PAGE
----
• If your goal is to solve a problem, the audience needs to understand what you are saying at the moment you say it.  A Louisville Translator points out that your writing must clearly state the problem and solution.  The reader or listener must easily comprehend your objective and reasoning throughout the entire report.  Make sure that you make these known early on in the report or presentation?

• Have you verified all of the data that you presented in your writing?  It’s important to confirm the accuracy of your numbers any calculations that were used to derive them.  It’s easy to transpose numbers and make mathematical errors.

• Ensure that all of your sentences and paragraphs are constructed intelligently.  Sometimes as we move sentences around and reformat our documents we inadvertently leave nonsense and sentence fragments.

• A picture is worth a thousand words and for that reason; you should be on the lookout for opportunities to insert illustrations in place of paragraphs.

Finally, imagine yourself being in the audience or one of the people who will be reading your report.  As an experienced provider of Translation Services in Denver, would you believe that your findings are credible and based on sound principles?  Has anything important been left unanswered?  What objections might you raise and what portions of the text would you find difficult to understand?  The answers to the questions should indicate where more revision is necessary.

Moving From The Planning Stage To Final Copy

There are some legal translators with advanced writing skills who can seamlessly move from the planning stages to the final copy.  However, most translators are much less experienced in writing and generally follow an easily recognizable 2-step process of planning and revision.  Regardless of the amount of experience you have, at some point you have to have to stop planning and start writing.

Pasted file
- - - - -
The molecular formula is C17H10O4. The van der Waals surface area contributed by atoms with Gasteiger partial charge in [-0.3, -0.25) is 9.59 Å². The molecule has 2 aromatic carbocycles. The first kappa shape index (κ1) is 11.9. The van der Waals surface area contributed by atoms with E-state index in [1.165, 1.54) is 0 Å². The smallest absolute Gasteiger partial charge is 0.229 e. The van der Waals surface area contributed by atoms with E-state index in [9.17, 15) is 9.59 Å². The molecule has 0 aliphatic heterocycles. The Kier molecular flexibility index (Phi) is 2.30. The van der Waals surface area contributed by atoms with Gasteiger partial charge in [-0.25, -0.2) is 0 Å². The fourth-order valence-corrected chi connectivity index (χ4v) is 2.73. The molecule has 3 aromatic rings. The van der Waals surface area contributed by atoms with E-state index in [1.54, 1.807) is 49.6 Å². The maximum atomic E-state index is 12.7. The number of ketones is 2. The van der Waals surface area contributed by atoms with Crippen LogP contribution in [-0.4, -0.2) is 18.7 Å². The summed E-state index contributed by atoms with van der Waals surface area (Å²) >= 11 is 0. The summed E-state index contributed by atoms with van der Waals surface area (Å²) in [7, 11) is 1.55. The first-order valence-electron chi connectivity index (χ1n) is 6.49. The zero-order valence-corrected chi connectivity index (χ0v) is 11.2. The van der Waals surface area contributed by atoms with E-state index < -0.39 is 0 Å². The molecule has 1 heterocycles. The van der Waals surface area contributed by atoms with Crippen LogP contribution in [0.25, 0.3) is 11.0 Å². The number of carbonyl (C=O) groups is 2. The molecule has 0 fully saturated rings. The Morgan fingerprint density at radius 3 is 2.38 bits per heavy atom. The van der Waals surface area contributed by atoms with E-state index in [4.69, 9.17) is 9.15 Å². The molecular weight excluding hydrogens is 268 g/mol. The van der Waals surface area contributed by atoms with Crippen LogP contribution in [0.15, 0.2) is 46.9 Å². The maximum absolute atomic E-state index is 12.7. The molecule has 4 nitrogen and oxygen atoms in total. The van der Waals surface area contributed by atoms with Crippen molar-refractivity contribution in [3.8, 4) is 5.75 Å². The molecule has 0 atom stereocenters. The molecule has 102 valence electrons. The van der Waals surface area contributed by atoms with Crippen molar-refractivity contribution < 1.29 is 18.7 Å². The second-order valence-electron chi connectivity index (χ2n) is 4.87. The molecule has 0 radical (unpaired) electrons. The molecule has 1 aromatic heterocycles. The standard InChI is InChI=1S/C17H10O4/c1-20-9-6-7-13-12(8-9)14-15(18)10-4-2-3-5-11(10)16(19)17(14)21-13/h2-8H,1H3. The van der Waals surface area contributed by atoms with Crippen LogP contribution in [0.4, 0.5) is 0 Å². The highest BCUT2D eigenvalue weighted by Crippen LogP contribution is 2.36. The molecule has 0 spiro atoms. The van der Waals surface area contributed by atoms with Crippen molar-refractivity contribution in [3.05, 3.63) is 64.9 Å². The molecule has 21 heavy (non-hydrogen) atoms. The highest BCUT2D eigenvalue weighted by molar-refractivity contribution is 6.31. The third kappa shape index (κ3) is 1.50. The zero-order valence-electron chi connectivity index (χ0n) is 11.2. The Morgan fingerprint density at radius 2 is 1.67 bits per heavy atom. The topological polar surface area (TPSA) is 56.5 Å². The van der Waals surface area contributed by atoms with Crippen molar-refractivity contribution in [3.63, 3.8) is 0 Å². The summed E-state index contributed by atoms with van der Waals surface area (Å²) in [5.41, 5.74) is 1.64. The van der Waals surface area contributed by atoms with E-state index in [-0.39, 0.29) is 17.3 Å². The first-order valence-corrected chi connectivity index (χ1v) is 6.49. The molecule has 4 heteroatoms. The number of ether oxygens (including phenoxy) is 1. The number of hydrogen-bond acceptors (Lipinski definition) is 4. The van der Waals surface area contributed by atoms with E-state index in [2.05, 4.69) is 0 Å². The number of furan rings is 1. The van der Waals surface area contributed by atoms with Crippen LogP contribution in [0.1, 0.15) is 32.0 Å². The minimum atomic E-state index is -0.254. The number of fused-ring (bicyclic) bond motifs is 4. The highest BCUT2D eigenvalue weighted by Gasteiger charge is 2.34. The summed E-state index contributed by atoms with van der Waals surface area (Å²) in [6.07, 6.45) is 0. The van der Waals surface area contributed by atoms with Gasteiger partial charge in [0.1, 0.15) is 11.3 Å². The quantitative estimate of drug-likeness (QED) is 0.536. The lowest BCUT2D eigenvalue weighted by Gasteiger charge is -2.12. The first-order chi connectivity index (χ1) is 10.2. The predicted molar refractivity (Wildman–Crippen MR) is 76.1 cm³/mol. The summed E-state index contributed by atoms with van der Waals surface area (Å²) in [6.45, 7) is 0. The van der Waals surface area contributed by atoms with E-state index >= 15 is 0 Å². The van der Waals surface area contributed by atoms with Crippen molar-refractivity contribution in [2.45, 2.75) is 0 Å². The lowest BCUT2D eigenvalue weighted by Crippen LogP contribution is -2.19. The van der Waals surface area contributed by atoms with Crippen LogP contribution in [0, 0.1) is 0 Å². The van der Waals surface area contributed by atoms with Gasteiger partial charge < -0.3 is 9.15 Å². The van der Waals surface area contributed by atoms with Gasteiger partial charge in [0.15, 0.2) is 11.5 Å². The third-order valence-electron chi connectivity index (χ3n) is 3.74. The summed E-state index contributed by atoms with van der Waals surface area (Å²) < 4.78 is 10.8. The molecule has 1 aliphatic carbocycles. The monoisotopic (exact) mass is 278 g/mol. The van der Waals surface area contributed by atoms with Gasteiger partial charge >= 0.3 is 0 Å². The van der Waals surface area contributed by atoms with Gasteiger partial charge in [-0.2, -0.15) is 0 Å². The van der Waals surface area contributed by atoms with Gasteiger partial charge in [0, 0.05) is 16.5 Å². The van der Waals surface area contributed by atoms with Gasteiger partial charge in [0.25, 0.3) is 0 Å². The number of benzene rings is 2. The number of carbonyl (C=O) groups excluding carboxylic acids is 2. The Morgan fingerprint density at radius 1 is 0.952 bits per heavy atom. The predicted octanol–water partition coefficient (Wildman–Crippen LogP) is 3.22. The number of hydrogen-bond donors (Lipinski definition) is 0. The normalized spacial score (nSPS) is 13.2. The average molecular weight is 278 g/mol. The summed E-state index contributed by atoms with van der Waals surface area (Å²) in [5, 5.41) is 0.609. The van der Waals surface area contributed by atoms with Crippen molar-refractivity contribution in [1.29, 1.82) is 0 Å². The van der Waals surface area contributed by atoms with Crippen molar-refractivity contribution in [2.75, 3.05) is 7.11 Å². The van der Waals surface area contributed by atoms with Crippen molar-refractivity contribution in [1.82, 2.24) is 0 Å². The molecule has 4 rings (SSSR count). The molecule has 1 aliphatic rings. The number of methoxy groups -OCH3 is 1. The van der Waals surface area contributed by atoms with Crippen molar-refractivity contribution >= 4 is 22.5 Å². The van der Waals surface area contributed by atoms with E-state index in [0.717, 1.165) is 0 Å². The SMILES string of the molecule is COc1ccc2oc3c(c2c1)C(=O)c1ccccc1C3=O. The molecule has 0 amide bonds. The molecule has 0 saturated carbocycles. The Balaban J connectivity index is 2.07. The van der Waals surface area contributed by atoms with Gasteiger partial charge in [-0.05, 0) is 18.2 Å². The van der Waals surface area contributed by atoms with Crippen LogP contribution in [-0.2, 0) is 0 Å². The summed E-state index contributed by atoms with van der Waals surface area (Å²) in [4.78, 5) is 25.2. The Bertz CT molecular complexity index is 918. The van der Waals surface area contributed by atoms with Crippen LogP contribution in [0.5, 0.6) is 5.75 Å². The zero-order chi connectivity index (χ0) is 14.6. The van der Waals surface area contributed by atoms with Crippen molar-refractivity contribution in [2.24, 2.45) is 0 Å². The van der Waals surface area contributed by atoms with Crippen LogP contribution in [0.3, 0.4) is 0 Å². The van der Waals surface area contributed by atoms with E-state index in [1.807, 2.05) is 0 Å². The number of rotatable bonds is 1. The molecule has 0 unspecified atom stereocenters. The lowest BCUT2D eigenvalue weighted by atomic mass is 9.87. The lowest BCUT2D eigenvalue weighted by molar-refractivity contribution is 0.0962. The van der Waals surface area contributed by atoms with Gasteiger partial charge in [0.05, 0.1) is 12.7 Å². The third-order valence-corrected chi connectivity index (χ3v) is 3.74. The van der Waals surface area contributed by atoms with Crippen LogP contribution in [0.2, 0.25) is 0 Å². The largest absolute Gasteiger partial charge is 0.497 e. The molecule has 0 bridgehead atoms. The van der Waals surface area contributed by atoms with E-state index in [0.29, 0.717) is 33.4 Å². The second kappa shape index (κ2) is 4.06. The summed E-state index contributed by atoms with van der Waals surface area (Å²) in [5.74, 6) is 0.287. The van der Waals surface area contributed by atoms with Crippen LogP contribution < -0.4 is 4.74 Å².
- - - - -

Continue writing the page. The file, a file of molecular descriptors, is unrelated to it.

Most translators find that it is easiest to find a well lit room that is free of distractions.  Mark Shields, a provider of certified translations in Raleigh recommends using a large desk with plenty of room for a laptop computer and chair with excellent support.  To begin the process of writing, he suggests trying to write or type as quickly as possible.  At this stage, Mark suggests that you shouldn’t be concerned with refined sentences, spelling or sentence style.  Instead, the goal is to start writing and getting your mind thinking.  While you should follow the layout that you planned, you should be flexible and allow yourself room to make some changes.  Sometimes as you write, you might come up with a much better format that will be easier for the audience to grasp.  Likewise, you don’t need to start at the beginning of the report.  If another section seems easier to begin with then start there.   If you plan to cite sources then you should cite them into your draft to make things easier later. Microsoft Word and a variety of other word processing software make inserting footnotes and endnotes simple and quick.